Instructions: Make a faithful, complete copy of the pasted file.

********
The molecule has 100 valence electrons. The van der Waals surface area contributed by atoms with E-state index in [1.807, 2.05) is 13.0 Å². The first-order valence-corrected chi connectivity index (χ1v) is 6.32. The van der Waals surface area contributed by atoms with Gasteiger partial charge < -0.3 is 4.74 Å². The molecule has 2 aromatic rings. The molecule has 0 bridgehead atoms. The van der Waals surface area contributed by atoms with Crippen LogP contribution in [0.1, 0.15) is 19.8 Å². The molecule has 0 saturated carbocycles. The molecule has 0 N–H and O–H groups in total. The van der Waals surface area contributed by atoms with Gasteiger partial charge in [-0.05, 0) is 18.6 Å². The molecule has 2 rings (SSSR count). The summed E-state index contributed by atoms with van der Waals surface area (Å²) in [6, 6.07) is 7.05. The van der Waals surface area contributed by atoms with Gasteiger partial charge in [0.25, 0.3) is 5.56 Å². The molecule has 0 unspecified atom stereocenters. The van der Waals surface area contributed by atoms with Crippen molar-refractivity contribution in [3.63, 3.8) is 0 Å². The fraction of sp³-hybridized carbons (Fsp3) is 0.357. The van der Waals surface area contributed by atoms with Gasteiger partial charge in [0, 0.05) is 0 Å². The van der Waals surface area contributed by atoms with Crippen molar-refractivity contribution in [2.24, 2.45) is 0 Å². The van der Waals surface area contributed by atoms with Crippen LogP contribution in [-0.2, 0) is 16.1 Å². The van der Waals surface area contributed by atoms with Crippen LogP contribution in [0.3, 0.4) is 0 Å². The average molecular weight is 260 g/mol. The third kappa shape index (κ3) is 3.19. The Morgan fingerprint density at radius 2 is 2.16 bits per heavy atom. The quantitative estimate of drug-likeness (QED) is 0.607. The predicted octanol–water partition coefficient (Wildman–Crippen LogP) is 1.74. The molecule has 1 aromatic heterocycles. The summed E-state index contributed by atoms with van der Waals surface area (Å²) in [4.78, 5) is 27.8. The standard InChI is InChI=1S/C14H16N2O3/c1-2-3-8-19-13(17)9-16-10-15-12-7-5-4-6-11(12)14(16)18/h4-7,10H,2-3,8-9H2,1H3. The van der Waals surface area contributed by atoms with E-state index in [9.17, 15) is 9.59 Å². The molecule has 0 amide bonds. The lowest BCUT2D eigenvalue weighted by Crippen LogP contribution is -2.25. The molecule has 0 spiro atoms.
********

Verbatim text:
The molecule has 100 valence electrons. The van der Waals surface area contributed by atoms with E-state index in [1.807, 2.05) is 13.0 Å². The first-order valence-corrected chi connectivity index (χ1v) is 6.32. The van der Waals surface area contributed by atoms with Gasteiger partial charge < -0.3 is 4.74 Å². The molecule has 2 aromatic rings. The molecule has 0 bridgehead atoms. The van der Waals surface area contributed by atoms with Crippen LogP contribution in [0.1, 0.15) is 19.8 Å². The molecule has 0 saturated carbocycles. The molecule has 0 N–H and O–H groups in total. The van der Waals surface area contributed by atoms with Gasteiger partial charge in [-0.05, 0) is 18.6 Å². The molecule has 2 rings (SSSR count). The summed E-state index contributed by atoms with van der Waals surface area (Å²) in [6, 6.07) is 7.05. The van der Waals surface area contributed by atoms with Gasteiger partial charge in [0.25, 0.3) is 5.56 Å². The molecule has 0 unspecified atom stereocenters. The van der Waals surface area contributed by atoms with Crippen molar-refractivity contribution in [3.63, 3.8) is 0 Å². The fraction of sp³-hybridized carbons (Fsp3) is 0.357. The van der Waals surface area contributed by atoms with Gasteiger partial charge in [0, 0.05) is 0 Å². The van der Waals surface area contributed by atoms with Crippen molar-refractivity contribution in [2.24, 2.45) is 0 Å². The van der Waals surface area contributed by atoms with Crippen LogP contribution in [-0.2, 0) is 16.1 Å². The van der Waals surface area contributed by atoms with Crippen LogP contribution in [0.3, 0.4) is 0 Å². The average molecular weight is 260 g/mol. The third kappa shape index (κ3) is 3.19. The Morgan fingerprint density at radius 2 is 2.16 bits per heavy atom. The quantitative estimate of drug-likeness (QED) is 0.607. The predicted octanol–water partition coefficient (Wildman–Crippen LogP) is 1.74. The molecule has 1 aromatic heterocycles. The summed E-state index contributed by atoms with van der Waals surface area (Å²) in [4.78, 5) is 27.8. The standard InChI is InChI=1S/C14H16N2O3/c1-2-3-8-19-13(17)9-16-10-15-12-7-5-4-6-11(12)14(16)18/h4-7,10H,2-3,8-9H2,1H3. The van der Waals surface area contributed by atoms with E-state index in [9.17, 15) is 9.59 Å². The molecule has 0 amide bonds. The lowest BCUT2D eigenvalue weighted by Crippen LogP contribution is -2.25. The molecule has 0 spiro atoms.